Getting Your Ex-Spouse to Pay for Medical Costs


Your divorce or child support case has been finalized. Either the court has issued an Order or you and your ex have reached an agreement specifying a formula to divide out of pocket medical expenses.  But exactly what does a custodial parent have to do to be reimbursed for medical expenses for your child from your ex.

A typical provision in a separation agreement and child support order would contain a provision similar to this one:

The parties shall each pay one-half of the child’s reasonable and necessary medical and dental expenses that are not reimbursed by insurance. The party incurring an out of pocket cost for the child’s health care shall provide the other parent with a copy of the medical bill, receipt or statement no later than thirty (30) days after such cost is incurred and the other parent shall reimburse the parent who incurred the expense within thirty (30) days of presentation of such proof of payment.

Below are three tips to assist you in receiving payment from your ex.

  • Be Diligent About Tracking Your Child’s Medical Expenses. As soon as your case is finalized track your child’s medical expenses and continue to follow through for each and every expense.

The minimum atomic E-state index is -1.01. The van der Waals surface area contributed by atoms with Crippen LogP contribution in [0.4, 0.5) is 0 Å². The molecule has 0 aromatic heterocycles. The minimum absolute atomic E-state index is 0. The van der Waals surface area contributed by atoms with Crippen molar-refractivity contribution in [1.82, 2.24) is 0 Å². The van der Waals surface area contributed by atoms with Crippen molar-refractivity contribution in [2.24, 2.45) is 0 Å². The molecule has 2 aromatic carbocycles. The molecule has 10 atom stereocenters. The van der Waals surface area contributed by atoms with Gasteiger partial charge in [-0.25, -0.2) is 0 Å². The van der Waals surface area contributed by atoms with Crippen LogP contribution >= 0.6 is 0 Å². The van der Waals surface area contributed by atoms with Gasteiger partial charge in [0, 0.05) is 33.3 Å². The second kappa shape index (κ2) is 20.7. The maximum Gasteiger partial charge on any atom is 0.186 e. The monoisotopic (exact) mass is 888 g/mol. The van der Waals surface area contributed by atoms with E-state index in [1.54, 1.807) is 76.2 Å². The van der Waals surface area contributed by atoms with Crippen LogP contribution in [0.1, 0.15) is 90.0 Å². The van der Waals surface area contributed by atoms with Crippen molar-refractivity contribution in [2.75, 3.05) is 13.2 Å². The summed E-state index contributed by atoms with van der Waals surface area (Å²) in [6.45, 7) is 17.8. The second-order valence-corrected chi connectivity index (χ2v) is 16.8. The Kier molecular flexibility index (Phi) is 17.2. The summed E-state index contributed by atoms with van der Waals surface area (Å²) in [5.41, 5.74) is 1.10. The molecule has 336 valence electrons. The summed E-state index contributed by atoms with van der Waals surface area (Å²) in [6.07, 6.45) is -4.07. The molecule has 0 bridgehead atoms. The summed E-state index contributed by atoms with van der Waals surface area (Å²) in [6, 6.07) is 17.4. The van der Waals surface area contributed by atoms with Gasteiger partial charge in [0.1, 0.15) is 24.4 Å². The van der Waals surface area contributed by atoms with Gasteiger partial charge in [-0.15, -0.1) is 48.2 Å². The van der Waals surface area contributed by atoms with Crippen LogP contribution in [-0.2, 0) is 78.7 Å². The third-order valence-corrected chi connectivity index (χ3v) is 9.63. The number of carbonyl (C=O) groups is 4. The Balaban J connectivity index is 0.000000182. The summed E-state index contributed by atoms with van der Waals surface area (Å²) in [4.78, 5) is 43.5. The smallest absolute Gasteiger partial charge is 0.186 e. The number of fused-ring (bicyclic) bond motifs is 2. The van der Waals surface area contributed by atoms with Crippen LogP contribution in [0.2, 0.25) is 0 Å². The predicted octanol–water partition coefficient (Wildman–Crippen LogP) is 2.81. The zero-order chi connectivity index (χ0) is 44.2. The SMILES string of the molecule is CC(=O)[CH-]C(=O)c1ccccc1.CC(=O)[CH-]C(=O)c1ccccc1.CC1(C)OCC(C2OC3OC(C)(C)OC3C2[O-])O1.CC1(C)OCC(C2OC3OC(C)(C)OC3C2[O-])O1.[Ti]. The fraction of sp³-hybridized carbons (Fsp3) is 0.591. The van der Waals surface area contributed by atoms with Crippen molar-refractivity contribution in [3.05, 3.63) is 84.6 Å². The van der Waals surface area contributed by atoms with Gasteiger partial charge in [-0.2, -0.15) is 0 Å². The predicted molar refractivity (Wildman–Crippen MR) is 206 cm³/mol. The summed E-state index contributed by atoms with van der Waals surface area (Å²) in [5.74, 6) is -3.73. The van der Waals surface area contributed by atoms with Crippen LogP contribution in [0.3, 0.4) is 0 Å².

• Open or Designate a Credit Card to be Used Solely Your Child. Use this credit card to pay for any expenses directly benefiting your child. Do not use this credit card for your personal or household expenses.
  • Open a Checking Account that is Used Solely for Your Child. Use this bank account to pay for any expenses related to your child.  Deposit child support and any other monies given to you by your child’s parent.  Do not use this bank account for any purchases or services that are not related to your children.

It is essential that you are able to document every item that you are requesting to be reimbursed.  The simplest way is to have a credit card and a checking account that is used solely for your child’s needs.  By keeping your other household and personal expenses separate, you will not be providing information about your personal spending habits to your ex, if you are required to produce these documents in court or through discovery.  It will be also much easier to insure that you are not leaving out any items are eligible for reimbursement.

Do you have legal questions? We’re here to help your family. Call us at 770-333-1620.

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